clock menu more-arrow no yes mobile

Filed under:

Personnel groupings: Running with four wide receivers

New, 9 comments

How is the running game impacted by adding more wide receivers to the equation?

Kevin Jairaj-USA TODAY Sports

When college football teams line up in four- and five-wide sets, it is more often than not to throw the ball. In fact, the end result of those packages was a pass or sack more than two-thirds of the time in Football Study Hall's 2012 charting data.

Still, that leaves plenty of action on the ground. Runs take up a not-insignificant section of the pie chart below. Even guys like Mike Leach feel the need to hand the ball off every so often.


Running out of an empty or nearly-empty backfield comes with the benefit of a scattered defense looking to cover the outside. But that also comes without a lead blocker. How does that balance play out in the end?

It turns out that extra space is allowing for extra yardage on the ground. It's logical that quarterback runs would gain more, as the QB can survey the reaction of the defense and run to daylight, but running backs are having similar success without an extra blocker in the way.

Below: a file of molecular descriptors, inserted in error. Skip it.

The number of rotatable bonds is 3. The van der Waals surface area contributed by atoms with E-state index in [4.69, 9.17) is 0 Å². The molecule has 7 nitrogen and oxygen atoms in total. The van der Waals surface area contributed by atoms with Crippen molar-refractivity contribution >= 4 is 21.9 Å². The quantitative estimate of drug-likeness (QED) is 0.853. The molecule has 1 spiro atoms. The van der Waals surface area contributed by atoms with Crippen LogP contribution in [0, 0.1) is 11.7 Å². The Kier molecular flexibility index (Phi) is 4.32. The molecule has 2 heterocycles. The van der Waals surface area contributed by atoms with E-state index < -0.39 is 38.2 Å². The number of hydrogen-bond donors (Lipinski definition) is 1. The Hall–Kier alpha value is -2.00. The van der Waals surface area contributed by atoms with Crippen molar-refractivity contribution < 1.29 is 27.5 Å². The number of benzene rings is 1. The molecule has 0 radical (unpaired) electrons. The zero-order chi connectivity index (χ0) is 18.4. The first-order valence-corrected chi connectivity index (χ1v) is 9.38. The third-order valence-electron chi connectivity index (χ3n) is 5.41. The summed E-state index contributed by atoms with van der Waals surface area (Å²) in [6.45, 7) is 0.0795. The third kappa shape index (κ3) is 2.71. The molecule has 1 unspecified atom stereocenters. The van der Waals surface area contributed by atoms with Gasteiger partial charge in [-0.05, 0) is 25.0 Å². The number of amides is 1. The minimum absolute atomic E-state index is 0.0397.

Wide Receivers YPC (Non-QB) YPC (QB) YPC (Overall) Avg. Down Avg. Distance
1-3 4.97 5.48 5.04 1.64 7.99
4-5 5.71 6.86 5.96 1.75 8.72

As the table shows, QBs are gaining almost a yard-and-a-half extra when they hold on to the ball in four and five-wide sets. Overall, runs gain close to a yard more in the wideout-heavy sets.

It's not some new revelation that spread-type offenses with more wideouts tend to gain more yardage. They've been at the top of the NCAA offensive rankings for years. However, that has been primarily on the back of the pass. The teams that run out of the spread (like Oregon) use plenty of tight ends and multiple-back sets.

The chart below (sorry about the small print) shows that YPC trends upward until a fifth wide receiver is added.


Does this mean teams should consider leaning more towards more wideouts and less running backs when they want to pick up yardage on the ground? Well, it isn't quite that simple.

Of course, part of the success that stems from running out of these passing personnel groupings is just that -- it tends to catch the defense by surprise, and the average down and distance in the table above could be telling.

Runs out of four and five-wide sets are coming with more yards needed for a first down, and likely more often coming in typical passing downs. Defenses aren't just leaning towards the pass because of the formation, they are doing so because a pass makes more sense in the average situation.

Still, it is a positive sign for pass-heavy spread attacks that running without tight ends and fullbacks isn't hindering their ability to pick up yardage on the ground, at least in a typical situation.